Which brings us to:

Tales of Blades and Heroes - the Basics

Okay, so now you know the basics of SoBH - which is very inexpensive, BTW, and if it sounds like fun to you, I highly recommend it. So what kind of game is Tales of Blades and Heroes (ToBH)?

It's 56 pages and comes so far in two formats, both electronic. (A print edition is planned but not yet available.) You get both PDF formats when you buy the very inexpensive book: a full color edition with very nice artwork and an Ink-Saving edition for e-readers and printing.

Well first of all, it should come as no surprise that the game recommends you use miniatures when you play. Right off the bat, he recommends you find a figure to be your character and use that as a model of what special rules to take! Since this is exactly how I play SoBH, I like this approach.

I've done a thought experiment and decided it *could* be played without miniatures, but you'd really be dropping half the rules. Which would still work, mind you, and I'm tempted to try. That's because I don't really use miniatures any more in my RPG games, except as very general "situation clarifiers". No movement rules or ranges, etc. Just, "you're here, and this one's here and this other one's over there - what do you do?"

But if you, unlike me, prefer to play RPGs with miniatures, then right off the bat I can recommend this game. The miniatures system is expanded from SoBH but still largely simple and very fun to play, and that's high praise from me. I used to enjoy playing full GURPS advanced combat rules (which make an excellent "arena combat" miniatures game, BTW, if you like hex-based skirmish gaming), and I'd much rather use these rules now if I had to use miniatures rules in my RPGs.

But back to the basics of ToBH: it's a rules-light system which still manages to include a very satisfactory miniatures system.

Character creation is point-based, with 50 points recommended for starting characters, but 75 or even more allowed if the GM has a more epic campaign in mind. The points are spent largely on Special Rules, which cover what GURPS would call Attributes, Skills and Advantages. You can buy levels of some skills, such as Sword or Singing, and some innate characteristics, such as Strength and Acute Senses. Other special rules have no levels: you're a Natural Leader or you're not.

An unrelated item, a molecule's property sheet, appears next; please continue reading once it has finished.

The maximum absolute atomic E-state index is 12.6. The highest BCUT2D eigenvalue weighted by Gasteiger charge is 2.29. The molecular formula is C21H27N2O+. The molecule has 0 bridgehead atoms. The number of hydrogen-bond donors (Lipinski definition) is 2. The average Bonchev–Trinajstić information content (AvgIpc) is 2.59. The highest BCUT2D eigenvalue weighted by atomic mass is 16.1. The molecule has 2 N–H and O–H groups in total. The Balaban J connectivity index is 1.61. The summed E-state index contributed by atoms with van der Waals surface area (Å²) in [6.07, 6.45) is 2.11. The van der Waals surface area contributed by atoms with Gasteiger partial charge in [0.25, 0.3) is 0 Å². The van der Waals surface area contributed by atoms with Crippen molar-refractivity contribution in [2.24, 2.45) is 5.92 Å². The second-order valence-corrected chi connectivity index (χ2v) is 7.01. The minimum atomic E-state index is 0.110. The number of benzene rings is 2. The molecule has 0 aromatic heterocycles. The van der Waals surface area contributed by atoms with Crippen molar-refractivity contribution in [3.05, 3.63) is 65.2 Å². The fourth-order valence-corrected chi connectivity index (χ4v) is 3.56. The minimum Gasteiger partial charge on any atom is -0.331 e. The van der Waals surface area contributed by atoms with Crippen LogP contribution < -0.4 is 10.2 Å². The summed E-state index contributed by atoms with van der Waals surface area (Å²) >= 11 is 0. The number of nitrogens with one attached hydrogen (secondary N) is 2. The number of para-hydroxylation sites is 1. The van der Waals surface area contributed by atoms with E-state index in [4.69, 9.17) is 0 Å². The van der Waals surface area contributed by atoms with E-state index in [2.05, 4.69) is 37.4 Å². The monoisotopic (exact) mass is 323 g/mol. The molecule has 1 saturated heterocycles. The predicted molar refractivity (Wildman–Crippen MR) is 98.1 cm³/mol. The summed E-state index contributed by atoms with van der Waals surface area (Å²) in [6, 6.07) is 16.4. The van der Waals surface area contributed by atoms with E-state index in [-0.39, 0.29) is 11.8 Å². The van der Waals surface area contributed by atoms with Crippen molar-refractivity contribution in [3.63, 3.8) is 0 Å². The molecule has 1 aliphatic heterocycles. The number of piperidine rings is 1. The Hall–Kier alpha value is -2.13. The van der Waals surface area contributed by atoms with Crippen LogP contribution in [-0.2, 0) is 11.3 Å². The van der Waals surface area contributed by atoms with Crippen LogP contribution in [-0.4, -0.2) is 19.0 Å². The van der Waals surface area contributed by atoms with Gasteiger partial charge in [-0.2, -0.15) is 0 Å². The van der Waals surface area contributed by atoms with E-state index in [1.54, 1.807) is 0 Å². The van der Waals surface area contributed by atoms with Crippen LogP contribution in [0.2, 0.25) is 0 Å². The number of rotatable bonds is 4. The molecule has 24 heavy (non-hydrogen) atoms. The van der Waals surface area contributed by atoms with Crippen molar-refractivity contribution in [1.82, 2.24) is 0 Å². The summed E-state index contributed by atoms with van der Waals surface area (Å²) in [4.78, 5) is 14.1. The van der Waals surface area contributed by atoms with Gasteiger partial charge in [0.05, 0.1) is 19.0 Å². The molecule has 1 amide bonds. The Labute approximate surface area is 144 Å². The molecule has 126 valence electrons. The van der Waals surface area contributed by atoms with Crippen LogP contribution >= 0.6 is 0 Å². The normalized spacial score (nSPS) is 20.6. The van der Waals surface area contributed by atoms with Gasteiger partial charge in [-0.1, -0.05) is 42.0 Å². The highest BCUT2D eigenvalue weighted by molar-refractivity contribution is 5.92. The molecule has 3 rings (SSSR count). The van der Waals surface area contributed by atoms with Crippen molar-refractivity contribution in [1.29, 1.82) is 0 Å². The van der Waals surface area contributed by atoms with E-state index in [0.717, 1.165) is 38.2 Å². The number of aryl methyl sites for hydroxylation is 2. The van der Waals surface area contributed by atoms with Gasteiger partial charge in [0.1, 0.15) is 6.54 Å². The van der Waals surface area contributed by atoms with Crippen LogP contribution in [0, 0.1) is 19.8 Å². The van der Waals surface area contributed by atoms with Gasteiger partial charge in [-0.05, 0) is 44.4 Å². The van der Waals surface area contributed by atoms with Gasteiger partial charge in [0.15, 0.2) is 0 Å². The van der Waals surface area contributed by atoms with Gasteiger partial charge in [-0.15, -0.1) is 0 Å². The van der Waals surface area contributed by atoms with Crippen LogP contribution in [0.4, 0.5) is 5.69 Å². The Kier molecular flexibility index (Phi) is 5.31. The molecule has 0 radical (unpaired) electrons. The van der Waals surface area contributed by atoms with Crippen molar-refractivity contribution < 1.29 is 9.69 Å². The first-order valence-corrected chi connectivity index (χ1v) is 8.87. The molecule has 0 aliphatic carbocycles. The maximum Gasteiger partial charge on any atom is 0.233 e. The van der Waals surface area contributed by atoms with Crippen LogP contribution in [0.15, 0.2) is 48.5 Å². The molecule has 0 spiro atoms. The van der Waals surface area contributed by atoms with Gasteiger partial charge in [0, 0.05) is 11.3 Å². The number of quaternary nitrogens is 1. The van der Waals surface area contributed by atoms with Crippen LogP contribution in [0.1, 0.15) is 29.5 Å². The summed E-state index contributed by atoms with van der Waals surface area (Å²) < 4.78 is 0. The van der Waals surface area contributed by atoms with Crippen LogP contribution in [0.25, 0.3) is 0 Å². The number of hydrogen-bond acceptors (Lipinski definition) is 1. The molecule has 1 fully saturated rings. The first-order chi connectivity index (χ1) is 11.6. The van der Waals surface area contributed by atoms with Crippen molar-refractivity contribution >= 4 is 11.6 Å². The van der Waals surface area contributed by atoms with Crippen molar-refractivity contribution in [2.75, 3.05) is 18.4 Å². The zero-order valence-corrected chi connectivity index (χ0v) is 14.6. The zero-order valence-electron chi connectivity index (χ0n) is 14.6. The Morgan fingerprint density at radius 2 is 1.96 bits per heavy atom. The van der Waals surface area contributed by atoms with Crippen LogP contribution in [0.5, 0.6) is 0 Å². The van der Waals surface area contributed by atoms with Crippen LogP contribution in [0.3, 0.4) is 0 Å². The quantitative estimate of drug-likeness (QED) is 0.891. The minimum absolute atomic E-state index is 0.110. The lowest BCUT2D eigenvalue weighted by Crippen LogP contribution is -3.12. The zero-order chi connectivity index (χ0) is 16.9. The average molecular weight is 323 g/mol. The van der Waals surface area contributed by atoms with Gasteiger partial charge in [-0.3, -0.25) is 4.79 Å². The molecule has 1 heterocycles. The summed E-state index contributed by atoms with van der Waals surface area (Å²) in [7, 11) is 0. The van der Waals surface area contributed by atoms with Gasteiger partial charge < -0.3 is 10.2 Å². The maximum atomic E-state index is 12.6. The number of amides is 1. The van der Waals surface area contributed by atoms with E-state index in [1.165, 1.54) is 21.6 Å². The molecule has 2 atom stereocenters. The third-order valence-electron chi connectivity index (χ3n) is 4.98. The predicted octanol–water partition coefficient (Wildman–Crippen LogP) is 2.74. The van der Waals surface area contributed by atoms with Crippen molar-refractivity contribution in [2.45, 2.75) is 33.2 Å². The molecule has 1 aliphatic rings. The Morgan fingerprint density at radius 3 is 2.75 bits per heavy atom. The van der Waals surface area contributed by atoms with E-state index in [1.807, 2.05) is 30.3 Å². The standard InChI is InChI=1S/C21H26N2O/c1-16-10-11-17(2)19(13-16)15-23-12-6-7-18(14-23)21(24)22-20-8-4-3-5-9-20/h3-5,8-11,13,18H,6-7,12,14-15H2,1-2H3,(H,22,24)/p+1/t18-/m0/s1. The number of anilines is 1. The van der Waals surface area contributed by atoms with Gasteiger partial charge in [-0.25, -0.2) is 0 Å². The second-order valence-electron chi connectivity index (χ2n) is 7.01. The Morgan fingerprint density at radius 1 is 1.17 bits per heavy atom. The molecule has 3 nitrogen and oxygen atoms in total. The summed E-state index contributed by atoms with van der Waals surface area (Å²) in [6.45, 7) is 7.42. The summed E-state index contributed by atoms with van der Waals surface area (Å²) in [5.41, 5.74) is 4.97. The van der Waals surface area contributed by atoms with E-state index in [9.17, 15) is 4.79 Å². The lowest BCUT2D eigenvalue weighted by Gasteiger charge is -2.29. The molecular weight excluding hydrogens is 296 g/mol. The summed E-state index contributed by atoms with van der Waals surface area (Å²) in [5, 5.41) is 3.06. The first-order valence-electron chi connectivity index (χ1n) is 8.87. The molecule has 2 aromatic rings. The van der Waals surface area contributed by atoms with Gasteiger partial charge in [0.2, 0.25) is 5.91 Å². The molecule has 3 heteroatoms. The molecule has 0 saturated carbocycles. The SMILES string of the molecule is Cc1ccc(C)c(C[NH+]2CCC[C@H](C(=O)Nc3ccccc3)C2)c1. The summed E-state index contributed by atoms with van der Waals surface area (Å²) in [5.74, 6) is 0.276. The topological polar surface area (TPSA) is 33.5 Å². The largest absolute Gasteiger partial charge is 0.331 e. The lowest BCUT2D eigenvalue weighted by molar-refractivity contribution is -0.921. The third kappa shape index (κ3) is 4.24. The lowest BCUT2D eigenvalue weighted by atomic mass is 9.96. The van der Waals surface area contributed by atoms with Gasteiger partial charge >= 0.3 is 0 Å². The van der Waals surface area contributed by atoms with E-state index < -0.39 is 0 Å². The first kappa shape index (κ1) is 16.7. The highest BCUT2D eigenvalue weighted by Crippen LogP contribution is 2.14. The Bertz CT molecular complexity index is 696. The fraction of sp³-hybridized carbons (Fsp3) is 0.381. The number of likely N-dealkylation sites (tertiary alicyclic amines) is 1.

As in SoBH, there are only two stats: Quality and Combat. Every PC starts Q4+ (meaning a success on a result of 4-5-6 on a d6) and C2. However, in ToBH your Quality has three meanings: Physical, Mental and Social. For zero points you can adjust one up and one down so you might be Q3+ in Physical, Q4+ in Mental, and Q5+ in Social, for example. Or you can pay points to improve one without changing the others: Q3+, Q4+, Q4+.

Taking levels of a Weapon Special Rule means you would substitute that weapon's level for the basic C2 you start with. So a player character with four levels of Sword would have C4 when using a sword, but C2 for unarmed combat.

As you'd expect, ToBH has many more non-combat Special Rules than SoBH. These include mental and social, as well as some other physical ones not covered in the pure miniatures game. And magic is hugely expanded in ToBH - it's very basic in SoBH. More about Magic below.

There are also many zero-point Special Rules to allow for character personalities and fantasy races.

Quality Checks

Quality checks are expanded in ToBH. These are used largely for morale checks in SoBH, but handle most of the non-combat dice rolling in ToBH. These are separate from Activation rolls - you'll need both in some instances, but only one or the other in others.